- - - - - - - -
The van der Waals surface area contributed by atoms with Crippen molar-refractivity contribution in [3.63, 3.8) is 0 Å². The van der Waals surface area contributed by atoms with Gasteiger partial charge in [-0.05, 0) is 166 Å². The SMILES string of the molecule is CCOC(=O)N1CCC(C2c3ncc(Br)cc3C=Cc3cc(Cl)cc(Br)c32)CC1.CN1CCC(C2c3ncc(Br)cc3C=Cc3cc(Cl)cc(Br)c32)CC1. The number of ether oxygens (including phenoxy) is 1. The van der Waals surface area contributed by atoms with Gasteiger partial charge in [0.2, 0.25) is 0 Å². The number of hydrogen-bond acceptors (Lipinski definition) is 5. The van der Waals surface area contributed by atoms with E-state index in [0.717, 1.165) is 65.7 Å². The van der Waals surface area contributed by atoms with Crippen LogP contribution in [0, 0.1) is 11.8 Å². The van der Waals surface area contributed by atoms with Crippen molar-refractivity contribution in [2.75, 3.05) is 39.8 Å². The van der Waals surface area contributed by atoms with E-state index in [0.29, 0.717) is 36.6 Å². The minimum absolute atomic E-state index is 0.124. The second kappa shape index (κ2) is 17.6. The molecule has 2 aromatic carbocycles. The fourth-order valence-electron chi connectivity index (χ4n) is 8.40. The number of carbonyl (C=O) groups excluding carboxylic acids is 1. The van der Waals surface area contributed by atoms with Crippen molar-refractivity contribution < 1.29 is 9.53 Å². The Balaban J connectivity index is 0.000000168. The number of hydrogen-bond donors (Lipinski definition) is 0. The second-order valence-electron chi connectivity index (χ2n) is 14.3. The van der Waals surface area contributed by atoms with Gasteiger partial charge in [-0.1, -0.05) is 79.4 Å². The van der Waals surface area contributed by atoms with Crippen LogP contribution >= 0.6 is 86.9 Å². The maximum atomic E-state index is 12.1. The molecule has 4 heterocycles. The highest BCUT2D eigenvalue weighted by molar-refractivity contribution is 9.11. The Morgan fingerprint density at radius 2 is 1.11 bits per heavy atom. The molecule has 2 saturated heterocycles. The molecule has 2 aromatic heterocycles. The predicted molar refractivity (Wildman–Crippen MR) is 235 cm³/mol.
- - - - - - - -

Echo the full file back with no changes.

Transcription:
The van der Waals surface area contributed by atoms with Crippen molar-refractivity contribution in [3.63, 3.8) is 0 Å². The van der Waals surface area contributed by atoms with Gasteiger partial charge in [-0.05, 0) is 166 Å². The SMILES string of the molecule is CCOC(=O)N1CCC(C2c3ncc(Br)cc3C=Cc3cc(Cl)cc(Br)c32)CC1.CN1CCC(C2c3ncc(Br)cc3C=Cc3cc(Cl)cc(Br)c32)CC1. The number of ether oxygens (including phenoxy) is 1. The van der Waals surface area contributed by atoms with Gasteiger partial charge in [0.2, 0.25) is 0 Å². The number of hydrogen-bond acceptors (Lipinski definition) is 5. The van der Waals surface area contributed by atoms with E-state index in [0.717, 1.165) is 65.7 Å². The van der Waals surface area contributed by atoms with Crippen LogP contribution in [0, 0.1) is 11.8 Å². The van der Waals surface area contributed by atoms with Crippen molar-refractivity contribution in [2.75, 3.05) is 39.8 Å². The van der Waals surface area contributed by atoms with E-state index in [0.29, 0.717) is 36.6 Å². The minimum absolute atomic E-state index is 0.124. The second kappa shape index (κ2) is 17.6. The molecule has 2 aromatic carbocycles. The fourth-order valence-electron chi connectivity index (χ4n) is 8.40. The number of carbonyl (C=O) groups excluding carboxylic acids is 1. The van der Waals surface area contributed by atoms with Crippen molar-refractivity contribution < 1.29 is 9.53 Å². The Balaban J connectivity index is 0.000000168. The number of hydrogen-bond donors (Lipinski definition) is 0. The second-order valence-electron chi connectivity index (χ2n) is 14.3. The van der Waals surface area contributed by atoms with Gasteiger partial charge in [-0.1, -0.05) is 79.4 Å². The van der Waals surface area contributed by atoms with Crippen LogP contribution >= 0.6 is 86.9 Å². The maximum atomic E-state index is 12.1. The molecule has 4 heterocycles. The highest BCUT2D eigenvalue weighted by molar-refractivity contribution is 9.11. The Morgan fingerprint density at radius 2 is 1.11 bits per heavy atom. The molecule has 2 saturated heterocycles. The molecule has 2 aromatic heterocycles. The predicted molar refractivity (Wildman–Crippen MR) is 235 cm³/mol.